The Alliance is conducting three BMD-related activities:
1. Active Layered Theatre Ballistic Missile Defence System capability
The aim of this capability is to protect deployed NATO forces against short- and medium-range ballistic missile threats (up to 3,000-kilometer range). In order to manage the risk associated with the development of such a complex capability, ALTBMD will be fielded in several phases.
The completed capability will consist of a system of systems, comprising low- and high-altitude defences (also called lower- and upper-layer defences), including battle management, communications, command and control and intelligence (BMC3I), early-warning sensors, radars and various interceptors. NATO member countries will provide the sensors and weapon systems, while NATO will develop the BMC3I segment and facilitate the integration of all these elements into a coherent and effective architecture.
In 2005, the North Atlantic Council (NAC) established the NATO Active Layered Theatre Ballistic Missile Defence Programme Management Organization (ALTBMD PMO) to oversee the ALTBMD Programme. The NATO Consultation, Command and Control Agency (NC3A) and the NATO Air Command and Control System Management Agency (NACMA) are other key NATO bodies involved in the programme. As part of the NATO agencies reform, this programme is now managed by the NATO Communications and Information Agency (NCIA).
The initial activities were mainly focused on system engineering and integration work, and on the development of an integration test bed hosted at the NCIA facilities in The Hague, the Netherlands. The integration testbed is essential to validate development work.
In early 2010, the first operational ALTBMD capability (called Interim Capability) was fielded. It provides military planners with a planning tool to build the most effective defence design for specific scenarios or real deployments. A more robust version of that capability was fielded at the end of 2010 and provides shared situational awareness. The next version will be delivered in the 2016-2017 timeframe. After that, ALTBMD will be merged with the BMD effort detailed below.
2. BMD for the protection of NATO European territory, populations and forces
At the Lisbon Summit in November 2010, NATO leaders decided to develop a BMD capability. They agreed that an expanded ALTBMD Programme should form the command, control and communications backbone of such a system. That decision was based on almost eight years of studies and discussions.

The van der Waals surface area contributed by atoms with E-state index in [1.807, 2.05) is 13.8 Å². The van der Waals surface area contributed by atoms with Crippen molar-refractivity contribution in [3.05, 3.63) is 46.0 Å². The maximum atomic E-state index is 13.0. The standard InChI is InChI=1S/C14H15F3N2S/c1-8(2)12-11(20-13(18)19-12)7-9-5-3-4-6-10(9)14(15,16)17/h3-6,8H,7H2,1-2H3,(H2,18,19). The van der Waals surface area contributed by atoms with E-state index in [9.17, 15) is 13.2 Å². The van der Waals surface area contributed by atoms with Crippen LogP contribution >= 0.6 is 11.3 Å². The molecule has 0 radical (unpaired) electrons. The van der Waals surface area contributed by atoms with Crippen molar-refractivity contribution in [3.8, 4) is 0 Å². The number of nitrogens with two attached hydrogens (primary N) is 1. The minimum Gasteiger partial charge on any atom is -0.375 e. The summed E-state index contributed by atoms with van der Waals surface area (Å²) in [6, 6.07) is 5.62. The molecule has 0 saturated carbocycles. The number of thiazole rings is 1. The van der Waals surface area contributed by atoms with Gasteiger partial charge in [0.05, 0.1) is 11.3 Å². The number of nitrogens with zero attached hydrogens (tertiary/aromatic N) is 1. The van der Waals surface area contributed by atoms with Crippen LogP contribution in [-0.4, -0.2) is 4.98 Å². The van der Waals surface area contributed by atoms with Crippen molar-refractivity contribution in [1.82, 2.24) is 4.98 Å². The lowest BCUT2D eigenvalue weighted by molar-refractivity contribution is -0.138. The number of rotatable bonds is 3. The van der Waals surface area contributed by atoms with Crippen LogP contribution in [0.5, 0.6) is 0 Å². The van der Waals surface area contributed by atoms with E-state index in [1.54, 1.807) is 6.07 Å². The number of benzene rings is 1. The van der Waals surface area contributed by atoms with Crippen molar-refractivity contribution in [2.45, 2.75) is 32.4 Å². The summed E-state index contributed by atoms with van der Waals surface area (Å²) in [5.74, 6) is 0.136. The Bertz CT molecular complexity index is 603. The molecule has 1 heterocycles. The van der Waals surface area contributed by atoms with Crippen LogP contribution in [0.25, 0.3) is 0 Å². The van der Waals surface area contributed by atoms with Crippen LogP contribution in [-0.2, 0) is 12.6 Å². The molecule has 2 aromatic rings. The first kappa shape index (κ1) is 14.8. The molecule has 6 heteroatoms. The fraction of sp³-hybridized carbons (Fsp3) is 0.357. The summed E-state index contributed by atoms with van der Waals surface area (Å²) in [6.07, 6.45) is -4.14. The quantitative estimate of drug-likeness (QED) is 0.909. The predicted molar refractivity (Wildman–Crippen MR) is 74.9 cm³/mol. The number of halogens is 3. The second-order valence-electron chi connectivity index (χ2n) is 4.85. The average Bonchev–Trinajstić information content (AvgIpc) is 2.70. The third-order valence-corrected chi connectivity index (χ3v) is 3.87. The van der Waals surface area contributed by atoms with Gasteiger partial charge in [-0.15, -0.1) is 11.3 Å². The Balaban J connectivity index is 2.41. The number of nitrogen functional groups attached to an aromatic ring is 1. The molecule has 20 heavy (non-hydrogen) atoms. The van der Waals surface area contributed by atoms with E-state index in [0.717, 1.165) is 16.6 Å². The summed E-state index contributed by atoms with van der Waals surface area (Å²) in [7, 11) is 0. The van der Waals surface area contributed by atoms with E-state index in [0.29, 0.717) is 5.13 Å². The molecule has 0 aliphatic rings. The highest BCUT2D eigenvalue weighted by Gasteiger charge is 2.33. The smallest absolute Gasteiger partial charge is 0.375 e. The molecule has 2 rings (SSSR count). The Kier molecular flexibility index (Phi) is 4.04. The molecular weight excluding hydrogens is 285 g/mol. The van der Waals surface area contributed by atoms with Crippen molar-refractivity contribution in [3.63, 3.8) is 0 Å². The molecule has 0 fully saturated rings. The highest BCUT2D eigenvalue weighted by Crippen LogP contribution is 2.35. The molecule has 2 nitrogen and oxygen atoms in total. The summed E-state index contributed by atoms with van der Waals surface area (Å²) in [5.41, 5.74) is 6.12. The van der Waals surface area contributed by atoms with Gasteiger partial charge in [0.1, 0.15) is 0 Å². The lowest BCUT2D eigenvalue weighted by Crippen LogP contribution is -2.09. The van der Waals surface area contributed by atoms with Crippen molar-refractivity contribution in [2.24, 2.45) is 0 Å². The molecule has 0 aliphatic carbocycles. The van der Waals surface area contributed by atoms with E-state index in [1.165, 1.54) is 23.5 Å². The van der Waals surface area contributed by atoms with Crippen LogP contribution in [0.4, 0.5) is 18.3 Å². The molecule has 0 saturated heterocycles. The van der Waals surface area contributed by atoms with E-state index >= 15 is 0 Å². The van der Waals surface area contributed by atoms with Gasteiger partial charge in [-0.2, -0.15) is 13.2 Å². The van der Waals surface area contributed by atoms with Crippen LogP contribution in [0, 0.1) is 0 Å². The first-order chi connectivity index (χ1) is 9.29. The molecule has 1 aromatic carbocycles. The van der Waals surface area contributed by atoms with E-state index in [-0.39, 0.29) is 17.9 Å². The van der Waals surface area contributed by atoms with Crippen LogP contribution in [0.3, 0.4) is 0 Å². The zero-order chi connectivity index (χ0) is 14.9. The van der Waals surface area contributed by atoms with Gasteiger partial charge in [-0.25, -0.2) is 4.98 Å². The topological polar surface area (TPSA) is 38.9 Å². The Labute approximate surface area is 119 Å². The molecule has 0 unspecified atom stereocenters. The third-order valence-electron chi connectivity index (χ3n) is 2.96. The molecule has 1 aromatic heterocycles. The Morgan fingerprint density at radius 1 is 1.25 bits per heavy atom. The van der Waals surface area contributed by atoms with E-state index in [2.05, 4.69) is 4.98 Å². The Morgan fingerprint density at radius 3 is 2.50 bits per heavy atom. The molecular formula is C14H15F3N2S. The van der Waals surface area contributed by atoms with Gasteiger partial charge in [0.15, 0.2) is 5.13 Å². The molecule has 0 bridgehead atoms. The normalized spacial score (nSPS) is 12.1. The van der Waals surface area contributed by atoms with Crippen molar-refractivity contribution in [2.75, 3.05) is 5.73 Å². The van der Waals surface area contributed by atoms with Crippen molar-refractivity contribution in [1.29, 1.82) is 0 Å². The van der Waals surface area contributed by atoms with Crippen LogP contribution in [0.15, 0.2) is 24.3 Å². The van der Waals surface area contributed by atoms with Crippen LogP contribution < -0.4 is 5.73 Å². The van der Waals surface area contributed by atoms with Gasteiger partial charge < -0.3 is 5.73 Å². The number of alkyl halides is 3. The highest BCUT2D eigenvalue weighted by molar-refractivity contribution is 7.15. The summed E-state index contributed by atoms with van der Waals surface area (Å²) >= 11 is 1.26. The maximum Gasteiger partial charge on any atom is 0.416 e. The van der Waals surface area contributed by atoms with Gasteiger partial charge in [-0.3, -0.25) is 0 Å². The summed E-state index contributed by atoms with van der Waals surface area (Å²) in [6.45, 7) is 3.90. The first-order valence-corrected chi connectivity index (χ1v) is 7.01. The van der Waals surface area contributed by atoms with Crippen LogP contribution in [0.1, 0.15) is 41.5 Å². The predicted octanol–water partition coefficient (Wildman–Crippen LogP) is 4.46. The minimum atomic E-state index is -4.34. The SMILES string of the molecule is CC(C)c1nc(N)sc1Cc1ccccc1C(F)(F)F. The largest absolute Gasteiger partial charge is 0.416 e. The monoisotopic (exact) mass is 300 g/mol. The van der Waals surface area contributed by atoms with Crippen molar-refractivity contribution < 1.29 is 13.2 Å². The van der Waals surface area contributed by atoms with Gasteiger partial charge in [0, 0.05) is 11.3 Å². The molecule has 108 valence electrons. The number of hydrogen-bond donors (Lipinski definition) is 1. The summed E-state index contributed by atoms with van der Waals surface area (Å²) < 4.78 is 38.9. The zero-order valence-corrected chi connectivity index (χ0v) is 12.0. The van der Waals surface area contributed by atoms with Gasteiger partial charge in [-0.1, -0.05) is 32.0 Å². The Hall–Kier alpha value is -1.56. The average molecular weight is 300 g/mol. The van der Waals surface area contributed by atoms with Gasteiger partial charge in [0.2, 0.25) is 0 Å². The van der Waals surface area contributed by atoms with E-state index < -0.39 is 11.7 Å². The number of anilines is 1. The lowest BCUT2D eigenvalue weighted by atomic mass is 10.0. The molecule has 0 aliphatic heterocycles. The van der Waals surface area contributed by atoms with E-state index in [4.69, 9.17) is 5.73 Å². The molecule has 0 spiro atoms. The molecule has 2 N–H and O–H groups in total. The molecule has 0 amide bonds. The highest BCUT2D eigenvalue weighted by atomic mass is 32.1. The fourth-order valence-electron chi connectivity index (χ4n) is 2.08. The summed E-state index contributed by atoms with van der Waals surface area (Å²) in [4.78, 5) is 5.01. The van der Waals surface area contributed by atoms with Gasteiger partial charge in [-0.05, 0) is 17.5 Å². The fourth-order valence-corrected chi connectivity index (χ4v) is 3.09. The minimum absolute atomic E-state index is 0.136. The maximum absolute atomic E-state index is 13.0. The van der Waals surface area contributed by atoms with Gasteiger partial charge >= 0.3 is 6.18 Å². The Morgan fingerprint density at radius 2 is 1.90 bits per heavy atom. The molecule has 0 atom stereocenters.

As part of the US European Phased Adative Approach (EPAA), Turkey announced in autumn 2011 its decision to host a US-owned and -operated BMD radar at Kürecik. Romania and the United States agreed in 2011 to base Aegis Ashore capabilities at Deveselu airbase in Romania, and a similar basing agreement between the United States and Poland entered into force in 2011 to host Aegis Ashore at the Redzikowo military base. Also in 2011, Spain and the United States announced an agreement to base four Aegis missile defence ships in Rota, Spain. These assets are national contributions, and are integral parts of the NATO BMD capability.
In September 2011, the Netherlands announced plans to upgrade four air-defence frigates with extended long-range missile defence early-warning radars as its national contribution to NATO's ballistic missile defence capability. .
Separately, France is studying options to develop an early-warning system for the detection of ballistic missiles.
In February 2012, Germany announced that its Patriot air- and missile-defence systems would form a national contribution to the NATO BMD system.
In May 2012 at the Chicago Summit, NATO leaders declared the Interim NATO BMD capability operational. It offers the maximum coverage within available means to defend NATO’s populations, territory and forces across southern Europe against a limited ballistic missile attack. The Alliance aims to provide full coverage and protection for all NATO European populations, territory and forces against the increasing threats posed by the proliferation of ballistic missiles. This coverage is based on the principles of indivisibility of Allied security and NATO solidarity, equitable sharing of risks and burdens, as well as reasonable challenge. It also takes into account the level of threat, affordability and technical feasibility, and is in accordance with the latest common threat assessments agreed by the Alliance. Should international efforts reduce the threats posed by ballistic missile proliferation, NATO missile defence can, and will, adapt accordingly.
3. Missile defence cooperation with Russia
In 2003, under the auspices of the NATO-Russia Council (NRC), a study was launched to assess possible levels of interoperability among the theatre missile defence systems of NATO Allies and Russia.
Together with this study, several successful computer-assisted exercises have been held to provide the basis for future improvements to interoperability, and to develop mechanisms and procedures for joint operations in the area of theatre missile defence.
NATO and Russia also examined possible areas for cooperation on territorial missile defence. At the Lisbon Summit, the NRC agreed to discuss pursuing ballistic missile defence cooperation, and to resume territorial missile defence cooperation. They agreed on a joint ballistic missile threat assessment, and to continue dialogue in this area. The NRC was tasked to develop a comprehensive joint analysis of the future framework for BMD cooperation. In April 2012, NATO and Russia successfully conducted a computer-assisted missile defence exercise hosted by Germany.
In October 2013, NATO-Russia missile defence-related discussions were paused by Russia, and in April 2014, NATO suspended all cooperation with Russia in response to the Ukraine crisis.